Runic inscriptions in Hagia Sophia

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Exterior view of the Hagia Sophia, 2013

There are at least two runic inscriptions in Hagia Sophia's marble parapets. They may have been engraved by members of the Varangian Guard in Constantinople in the Viking Age.

The Halfdan inscription[edit]

The "Halfdan inscription" - 2014
Transcription of the recognizable Halfdan runes

The first runic inscription was discovered in 1964 on a parapet on the top floor of the southern gallery, and the discovery was published by Elisabeth Svärdström in "Runorna i Hagia Sofia", Fornvännen 65 (1970), 247-49. The inscription is worn down so nowadays only -ftan, which is the Norse name Halfdan, is legible. The remainder of the inscription is considered to be illegible, but it is possible that it followed the common formula "NN carved these runes".[1]

The second inscription[edit]

A second inscription was discovered by Folke Högberg from Uppsala in 1975. It was discovered in a niche in the northern part of the same gallery as the first inscription. The discovery was reported to the Department of Runes in Stockholm in 1984, but it was not published. The archaeologist Mats G. Larsson discovered the runes anew in 1988 and published the find in "Nyfunna runor i Hagia Sofia", Fornvännen 84 (1989), 12-14. He read ari:k and interpreted it as a possible "Ári m(ade)" or "Ári m(ade the runes)". Because of the uncertainty in the reading, the inscription was not registered in the periodical Nytt om runer 4 of 1989.[1]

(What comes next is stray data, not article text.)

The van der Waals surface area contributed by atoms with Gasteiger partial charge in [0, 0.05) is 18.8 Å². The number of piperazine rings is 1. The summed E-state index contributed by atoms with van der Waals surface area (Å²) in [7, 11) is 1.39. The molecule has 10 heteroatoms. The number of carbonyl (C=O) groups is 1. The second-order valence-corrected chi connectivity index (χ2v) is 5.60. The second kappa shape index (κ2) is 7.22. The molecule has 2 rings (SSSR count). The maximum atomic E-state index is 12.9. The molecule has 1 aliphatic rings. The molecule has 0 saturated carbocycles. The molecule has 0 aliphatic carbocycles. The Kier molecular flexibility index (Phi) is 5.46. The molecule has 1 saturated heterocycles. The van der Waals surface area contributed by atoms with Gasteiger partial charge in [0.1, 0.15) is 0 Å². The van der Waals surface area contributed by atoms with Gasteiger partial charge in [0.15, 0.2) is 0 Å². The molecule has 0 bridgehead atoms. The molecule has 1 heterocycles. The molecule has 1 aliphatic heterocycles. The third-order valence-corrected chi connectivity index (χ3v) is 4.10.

Högberg had made a different reading from Larsson in 1975, and this reading was supported by Svein Indrelid, who is a professor of archaeology at the University of Bergen in 1997. The reading of Högberg and Indrelid is the man's name Árni and they consider the inscription to be pure graffiti, unlike Larsson. The latter learnt of Högberg's interpretation in 1989, but he defended his own interpretation.[1]

More inscriptions[edit]

Professor Indrelid made copies of five possible runic inscriptions on the parapet and he handed them over to the Norwegian Runic archive in 1997. There may be additional runic inscriptions waiting to be found on the walls and other parts of the Hagia Sophia.[1]

See also[edit]